2 Second, plaintiff makes a general statement that "a multiplicity of error occurred during the course of the trial stemming directly from the refusal of the court to grant the appellant's motion in limine." He does not, however, specify any particular error but makes only the broad statement that defendant did not establish a relationship between the California accident and plaintiff's condition at the time of trial. A general statement of this type presents no issue for review. Error is never presumed by a reviewing court (Aetna Life Insurance Co. v. Strickland (1975), 33 Ill. App.3d 52, 337 N.E.2d 285), and a party bringing a cause for review must not only specify the error complained of but show it from the record (Lill Coal Co. v. Bellario (1975), 30 Ill. App.3d 384, 332 N.E.2d 485).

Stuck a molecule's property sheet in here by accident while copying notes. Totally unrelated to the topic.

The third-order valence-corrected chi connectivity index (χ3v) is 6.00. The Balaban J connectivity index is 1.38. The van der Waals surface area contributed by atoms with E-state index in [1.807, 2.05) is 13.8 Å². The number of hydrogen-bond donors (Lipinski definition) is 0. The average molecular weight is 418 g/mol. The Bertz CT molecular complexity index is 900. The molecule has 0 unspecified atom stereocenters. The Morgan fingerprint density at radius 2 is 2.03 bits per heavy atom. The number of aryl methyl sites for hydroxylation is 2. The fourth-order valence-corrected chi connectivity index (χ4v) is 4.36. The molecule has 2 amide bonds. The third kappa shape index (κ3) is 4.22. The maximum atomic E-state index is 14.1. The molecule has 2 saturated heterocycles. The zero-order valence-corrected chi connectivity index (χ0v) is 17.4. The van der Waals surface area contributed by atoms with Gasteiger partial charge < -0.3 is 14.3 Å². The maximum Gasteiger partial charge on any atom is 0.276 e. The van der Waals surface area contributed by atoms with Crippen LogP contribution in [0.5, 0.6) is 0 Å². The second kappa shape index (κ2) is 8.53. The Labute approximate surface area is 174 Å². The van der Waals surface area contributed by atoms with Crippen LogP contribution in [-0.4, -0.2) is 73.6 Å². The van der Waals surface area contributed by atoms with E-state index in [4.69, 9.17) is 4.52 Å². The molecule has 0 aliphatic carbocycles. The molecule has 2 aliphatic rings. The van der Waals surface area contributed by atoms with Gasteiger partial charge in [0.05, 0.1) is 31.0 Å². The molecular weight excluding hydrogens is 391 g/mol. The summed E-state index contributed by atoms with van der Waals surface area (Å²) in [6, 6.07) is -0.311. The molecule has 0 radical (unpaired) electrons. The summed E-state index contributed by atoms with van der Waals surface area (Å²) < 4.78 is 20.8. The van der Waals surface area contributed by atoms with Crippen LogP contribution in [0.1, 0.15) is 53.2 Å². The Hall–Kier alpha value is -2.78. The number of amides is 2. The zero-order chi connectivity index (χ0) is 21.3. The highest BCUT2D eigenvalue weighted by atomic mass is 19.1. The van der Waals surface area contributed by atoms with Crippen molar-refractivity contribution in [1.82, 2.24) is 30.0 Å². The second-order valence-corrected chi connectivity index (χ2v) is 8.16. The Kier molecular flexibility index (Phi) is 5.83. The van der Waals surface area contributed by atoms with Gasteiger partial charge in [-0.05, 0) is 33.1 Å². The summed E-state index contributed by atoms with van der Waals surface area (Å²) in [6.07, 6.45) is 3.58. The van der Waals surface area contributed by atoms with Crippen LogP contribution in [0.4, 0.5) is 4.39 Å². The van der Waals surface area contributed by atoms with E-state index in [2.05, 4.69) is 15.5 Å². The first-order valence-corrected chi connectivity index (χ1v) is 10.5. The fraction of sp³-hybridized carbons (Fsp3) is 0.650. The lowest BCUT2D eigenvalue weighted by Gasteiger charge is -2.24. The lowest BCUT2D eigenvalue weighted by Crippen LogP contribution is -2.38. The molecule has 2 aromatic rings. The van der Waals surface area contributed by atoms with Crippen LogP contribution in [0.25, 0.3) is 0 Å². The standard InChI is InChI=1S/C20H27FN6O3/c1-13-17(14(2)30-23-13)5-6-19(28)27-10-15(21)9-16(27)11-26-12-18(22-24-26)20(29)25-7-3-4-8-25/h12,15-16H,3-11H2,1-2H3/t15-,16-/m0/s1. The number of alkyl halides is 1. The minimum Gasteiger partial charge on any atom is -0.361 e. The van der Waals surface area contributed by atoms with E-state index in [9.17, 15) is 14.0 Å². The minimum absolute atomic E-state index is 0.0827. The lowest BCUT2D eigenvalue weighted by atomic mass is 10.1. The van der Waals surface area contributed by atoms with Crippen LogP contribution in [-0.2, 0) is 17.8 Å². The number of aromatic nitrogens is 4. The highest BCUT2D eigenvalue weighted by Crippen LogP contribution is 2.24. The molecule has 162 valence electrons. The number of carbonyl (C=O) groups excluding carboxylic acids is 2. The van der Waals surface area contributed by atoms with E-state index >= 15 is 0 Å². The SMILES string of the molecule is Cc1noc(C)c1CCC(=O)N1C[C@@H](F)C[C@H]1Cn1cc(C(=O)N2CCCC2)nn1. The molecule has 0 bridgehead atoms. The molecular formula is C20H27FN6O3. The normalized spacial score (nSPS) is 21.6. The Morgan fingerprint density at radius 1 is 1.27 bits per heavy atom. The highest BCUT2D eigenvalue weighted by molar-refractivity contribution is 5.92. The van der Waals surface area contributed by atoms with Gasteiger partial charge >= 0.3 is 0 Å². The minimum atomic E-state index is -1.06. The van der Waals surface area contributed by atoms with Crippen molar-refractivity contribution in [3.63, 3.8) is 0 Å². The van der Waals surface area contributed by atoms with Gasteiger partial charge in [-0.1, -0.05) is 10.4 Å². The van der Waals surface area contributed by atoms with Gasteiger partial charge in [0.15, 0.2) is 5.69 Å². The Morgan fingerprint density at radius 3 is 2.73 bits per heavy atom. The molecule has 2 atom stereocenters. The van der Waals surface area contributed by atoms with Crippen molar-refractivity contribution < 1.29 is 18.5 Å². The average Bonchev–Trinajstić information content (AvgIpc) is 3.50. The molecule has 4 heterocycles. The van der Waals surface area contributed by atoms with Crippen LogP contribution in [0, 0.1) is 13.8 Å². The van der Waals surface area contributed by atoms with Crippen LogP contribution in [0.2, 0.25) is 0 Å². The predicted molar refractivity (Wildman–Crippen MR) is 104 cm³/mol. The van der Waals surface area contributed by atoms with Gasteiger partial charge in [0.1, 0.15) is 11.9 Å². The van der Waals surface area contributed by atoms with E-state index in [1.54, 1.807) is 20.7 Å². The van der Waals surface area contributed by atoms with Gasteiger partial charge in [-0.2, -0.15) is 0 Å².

3 Plaintiff does argue that the court erred in not granting his motion at the close of his case to strike the testimony elicited concerning the California accident, for the reason that no relationship between that accident and plaintiff's condition had been shown. The court reserved ruling on that motion, and our search of the record fails to disclose any subsequent ruling or request therefor by plaintiff. It is well established that when the court reserves a ruling, the movant must seek a decision or ruling in order to preserve the motion for review. (In re Annexation of the Village of Downers Grove (1974), 22 Ill. App.3d 122, 316 N.E.2d 804; Trisko v. Vignola Furniture Co. (1973), 12 Ill. App.3d 1030, 299 N.E.2d 421.) In the absence of a ruling here, we reject plaintiff's contention that the court erred in not granting plaintiff's motion to strike.
4, 5 Third, plaintiff contends for the first time in his reply brief that the court erred in overruling his objection to certain testimony of Dr. Stone relating to the California accident. Dr. Stone was defendant's expert and, ...